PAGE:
This month, the session is hosted by Douglas Smiley (awesome name) of Baltimore Bistros and Bars. He asks the simple question of why we drink and while the question is simple, the answer is a little more complicated. I suppose that we should first delve in to the question of why any human being drinks?
Well the answer to that goes back to the dawn of civilisation itself where beer is very likely to have been the reason we packed up our tents and stopped chasing after animals while throwing pointy sticks at them. Instead we took up a more sedentary life of farming and community. Civilisation itself sprung from the simple fact that you can't brew beer when you are chasing after your food. Why though? Why bother with beer at all? It's a long and labour intensive process to make beer so why did our ancestors do it?
The answer I'm sure lies in how it made them feel, it was like communing with nature or God or whatever they believed in back then. It altered their mind and state of consciousness. Is that the only reason? No it's not and I actually believe the real answer lies not in what beer or any alcohol for that matter does do your state of mind. I believe it's more to do with a simple fact. Humans, like all apes are social creatures. We crave it. There is nothing more devastating to the human psyche than to be utterly alone. It would make a far more effective means of torture to just throw someone in a dark windowless cell for a few weeks. As soon as they lay eyes on another person the will be willing to tell them anything. Saves the messy business of cutting off fingers. Sorry, I'm digressing somewhat. The point is, humans need to be around other humans. Beer has always been a communal drink.
Beer was very different back in the day. It was more like a fermented porridge and communally drunk via a straw. This still happens today among several tribes in parts of Africa, I suppose it's a little bit like the native American peace pipe in that regards. Beer brings whole communities together as almost equals. After all, you could be like the picture above which shows a Sumerian noble sharing beer with people of lower social standing. He may be sitting on an elevated throne but he is sharing the same beer as the commoners.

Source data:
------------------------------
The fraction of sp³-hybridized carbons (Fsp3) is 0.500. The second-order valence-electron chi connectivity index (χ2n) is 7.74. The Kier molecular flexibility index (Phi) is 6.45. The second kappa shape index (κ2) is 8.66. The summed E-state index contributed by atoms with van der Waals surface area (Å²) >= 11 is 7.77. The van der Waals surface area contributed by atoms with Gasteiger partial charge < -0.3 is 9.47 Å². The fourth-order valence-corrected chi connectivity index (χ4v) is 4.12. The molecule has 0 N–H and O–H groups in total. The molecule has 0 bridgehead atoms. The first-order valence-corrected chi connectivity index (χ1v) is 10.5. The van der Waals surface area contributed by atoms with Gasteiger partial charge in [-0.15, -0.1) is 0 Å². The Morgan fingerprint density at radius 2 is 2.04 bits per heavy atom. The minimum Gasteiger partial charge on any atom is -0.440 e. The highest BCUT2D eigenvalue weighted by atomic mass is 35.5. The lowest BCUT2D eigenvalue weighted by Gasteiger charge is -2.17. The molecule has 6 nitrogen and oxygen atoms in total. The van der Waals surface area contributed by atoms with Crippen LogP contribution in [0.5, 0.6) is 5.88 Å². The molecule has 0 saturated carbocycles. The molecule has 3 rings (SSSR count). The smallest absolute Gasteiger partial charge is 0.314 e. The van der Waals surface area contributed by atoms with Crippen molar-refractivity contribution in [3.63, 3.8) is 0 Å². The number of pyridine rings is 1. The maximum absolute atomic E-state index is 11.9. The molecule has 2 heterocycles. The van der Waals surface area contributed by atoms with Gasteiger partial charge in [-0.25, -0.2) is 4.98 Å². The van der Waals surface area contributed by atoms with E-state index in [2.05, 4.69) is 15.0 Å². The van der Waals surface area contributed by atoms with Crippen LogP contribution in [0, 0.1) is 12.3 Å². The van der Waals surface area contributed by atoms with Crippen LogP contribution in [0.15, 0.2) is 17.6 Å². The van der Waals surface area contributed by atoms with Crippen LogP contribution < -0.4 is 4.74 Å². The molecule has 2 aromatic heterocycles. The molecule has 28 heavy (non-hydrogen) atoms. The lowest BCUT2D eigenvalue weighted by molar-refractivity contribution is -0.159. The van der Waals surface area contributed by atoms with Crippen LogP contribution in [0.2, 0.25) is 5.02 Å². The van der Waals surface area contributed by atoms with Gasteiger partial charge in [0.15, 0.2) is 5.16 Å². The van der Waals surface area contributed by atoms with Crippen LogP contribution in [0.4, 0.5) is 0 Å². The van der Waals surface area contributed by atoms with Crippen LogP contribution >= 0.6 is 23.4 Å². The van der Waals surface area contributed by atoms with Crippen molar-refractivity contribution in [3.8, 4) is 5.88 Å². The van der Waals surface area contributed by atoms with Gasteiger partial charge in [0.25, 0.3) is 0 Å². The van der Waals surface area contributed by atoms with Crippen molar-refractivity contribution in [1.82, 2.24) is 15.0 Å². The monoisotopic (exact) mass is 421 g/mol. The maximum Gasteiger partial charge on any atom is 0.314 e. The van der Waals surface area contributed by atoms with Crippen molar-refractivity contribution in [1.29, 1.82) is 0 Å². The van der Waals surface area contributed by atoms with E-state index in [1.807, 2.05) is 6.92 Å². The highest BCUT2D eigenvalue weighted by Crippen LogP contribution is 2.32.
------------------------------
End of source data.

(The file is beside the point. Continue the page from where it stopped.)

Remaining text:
These days, little has changed. Most people still congregate in a pub and share beer with each other. It lifts the spirit and usually brings out a sense of community. You can strike up a random conversation in a pub with someone you might never talk to on the street or in another situation because beer breaks down social barriers.
It's not all good news, we all hear stories about lager louts and people who drink too much. At best, they pass out and make a mess. At worst, they become violent. It's worth remembering that it's not the alcohol that directly makes them violent. Alcohol diminishes reasoning power. It reduces or removes your ability to control your actions so a naturally aggressive person loses their control and they can become more aggressive. This is where the human need for social interaction becomes a problem because you can get a group of people with a similar disposition act with a pack mentality and go on the rampage. It's rare but it does happen.
There are many people in the world who would love nothing more than to have alcohol banned outright and for it not to exist. These people are short sighted and just see alcohol as evil. They tend to be religious. Ironically, if it wasn't for alcohol, their religion might never have come in to being in the first place. Mind altering substances, and alcohol especially have always gone hand in hand with most religions. Even Jesus turned water in to wine and St Brigid apparently made beer for the common folk.
Beer and alcohol is not evil, nor is it good. They simply exist and it's not only humans that consume it. Many other animals eat/drink fermented fruits with a passion. They even seek them out. Humans just have the luxury in that we know how to make it for ourselves. We are a lucky bunch.
So why do I drink beer? See above but also because I simply love the flavour and a certain amount of the mind altering abilities of alcohol. I don't drink to get drunk and I think that sets me apart from many Irish people, for whom the goal is to get drunk enough that they don't remember how good of a night it was. It seems a pointless goal to me. I drink to be surprised by something new and that's why I try and drink every beer I can get my hands on. I drink simply to enjoy the beer and my time drinking it and I like to drink with like minded people because drinking with friends is the best way to enjoy the experience.